Round Table Conference: “The Commonwealth after Malta”
The Round Table post-CHOGM Conference, “The Commonwealth after Malta: the progress of renewal and reform”, took place at Sidney Sussex College, Cambridge, from 7 to 8 January 2016.
While many had spoken about the success of the Malta Heads of Government Meeting, academics, current and former Commonwealth officials and Commonwealth watchers gathered to look at how to make the most of those gains through long-term goals, understanding global trends, and recommendations and tips for the incoming Secretary-General.
James Mayall, Fellow of Sidney Sussex College, opened the conference by pointing out that the “tectonic plates” holding the international community are shifting and that the Commonwealth needs to play to its strengths.
Professor Mayall said that the Commonwealth’s origins were “accidental”, but it was a “happy accident” of independent states.
Round Table Chairman, Stuart Mole, who had written about the Malta Summit for the Round Table, described the host as a “small country with a big attitude”.
The first session, entitled “The Malta CHOGM – new beginnings”, echoed the Chairman’s comments and reflected on the achievements of the Malta meeting.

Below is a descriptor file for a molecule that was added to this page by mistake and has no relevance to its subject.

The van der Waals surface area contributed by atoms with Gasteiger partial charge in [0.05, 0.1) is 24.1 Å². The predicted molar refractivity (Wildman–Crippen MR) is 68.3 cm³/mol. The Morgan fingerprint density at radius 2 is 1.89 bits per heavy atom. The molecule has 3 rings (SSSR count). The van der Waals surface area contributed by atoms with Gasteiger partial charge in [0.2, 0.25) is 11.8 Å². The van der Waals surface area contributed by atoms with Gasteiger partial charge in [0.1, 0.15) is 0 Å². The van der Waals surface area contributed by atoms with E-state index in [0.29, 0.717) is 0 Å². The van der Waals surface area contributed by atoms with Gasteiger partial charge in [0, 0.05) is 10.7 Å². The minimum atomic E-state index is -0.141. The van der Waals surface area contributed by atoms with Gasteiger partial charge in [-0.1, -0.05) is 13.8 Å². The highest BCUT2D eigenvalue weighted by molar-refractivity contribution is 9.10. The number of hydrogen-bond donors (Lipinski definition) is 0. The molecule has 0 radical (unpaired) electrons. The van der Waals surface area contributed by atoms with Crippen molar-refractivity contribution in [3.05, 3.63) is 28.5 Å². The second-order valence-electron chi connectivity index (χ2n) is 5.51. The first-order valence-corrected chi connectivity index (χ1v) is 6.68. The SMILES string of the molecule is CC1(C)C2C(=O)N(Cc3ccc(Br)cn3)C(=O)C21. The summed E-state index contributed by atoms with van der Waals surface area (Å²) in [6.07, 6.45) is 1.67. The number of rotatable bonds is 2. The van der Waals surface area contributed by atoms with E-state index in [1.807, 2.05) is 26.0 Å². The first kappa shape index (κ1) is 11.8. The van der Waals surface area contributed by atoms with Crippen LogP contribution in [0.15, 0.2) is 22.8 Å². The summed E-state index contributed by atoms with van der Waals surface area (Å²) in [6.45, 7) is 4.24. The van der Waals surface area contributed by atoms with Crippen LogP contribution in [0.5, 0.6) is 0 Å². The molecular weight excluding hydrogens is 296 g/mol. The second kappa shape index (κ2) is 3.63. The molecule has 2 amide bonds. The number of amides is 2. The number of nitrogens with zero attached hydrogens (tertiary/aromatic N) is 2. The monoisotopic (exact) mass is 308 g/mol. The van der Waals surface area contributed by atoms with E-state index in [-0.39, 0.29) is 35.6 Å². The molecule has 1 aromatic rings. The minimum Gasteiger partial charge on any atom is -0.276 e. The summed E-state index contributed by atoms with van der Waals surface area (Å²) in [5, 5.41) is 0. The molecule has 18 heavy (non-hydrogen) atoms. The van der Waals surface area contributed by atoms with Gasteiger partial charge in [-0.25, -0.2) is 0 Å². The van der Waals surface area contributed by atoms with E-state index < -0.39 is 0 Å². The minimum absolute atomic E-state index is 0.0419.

Panellists and participants vigorously discussed the role and timetable of the various fora which had taken place around the Heads of Government deliberations and the addition of the Women’s Forum to the sessions on Youth, People and Business.
Much of the discussion focused on the timing for the meetings and whether the fora should also move to a different time of year and incorporate reviews to follow through on their deliberations.
Concerns were also raised about making sure the deliberations of participants at the Youth, People’s, Women’s and Business fora allowed for cross-fertilisation and joined-up thinking between each Forum and also enabled these deliberations to make an impact on the Heads of Government’s proceedings.
Some of the most animated discussion came over the name of the Heads’ meeting – CHOGM or Commonwealth Summit? There was much debate over how to move on to holding Commonwealth Summits in the future when some leaders preferred the ‘CHOGM’ label.
Some participants suggested that the incoming Secretary-General draw on institutional memory before setting up another high-level review of the Commonwealth.
Force for good
Session two dealt with “The Commonwealth and other international organisations: a force for global good?”
Panellists Steve Cutts (UN Assistant Secretary-General, formerly of the Commonwealth Secretariat), Melanie Torrent (Université Paris Diderot) and Amitav Banerji (Projects Director of the Global Leadership Foundation and former Commonwealth Political Division Director) discussed the Commonwealth in the context of the world’s global institutions.
The panellists and contributors from the floor pointed out the need for the Commonwealth to define its role and objectives more clearly, use its leverage on some of the world’s pressing problems and focus on and play to its strengths.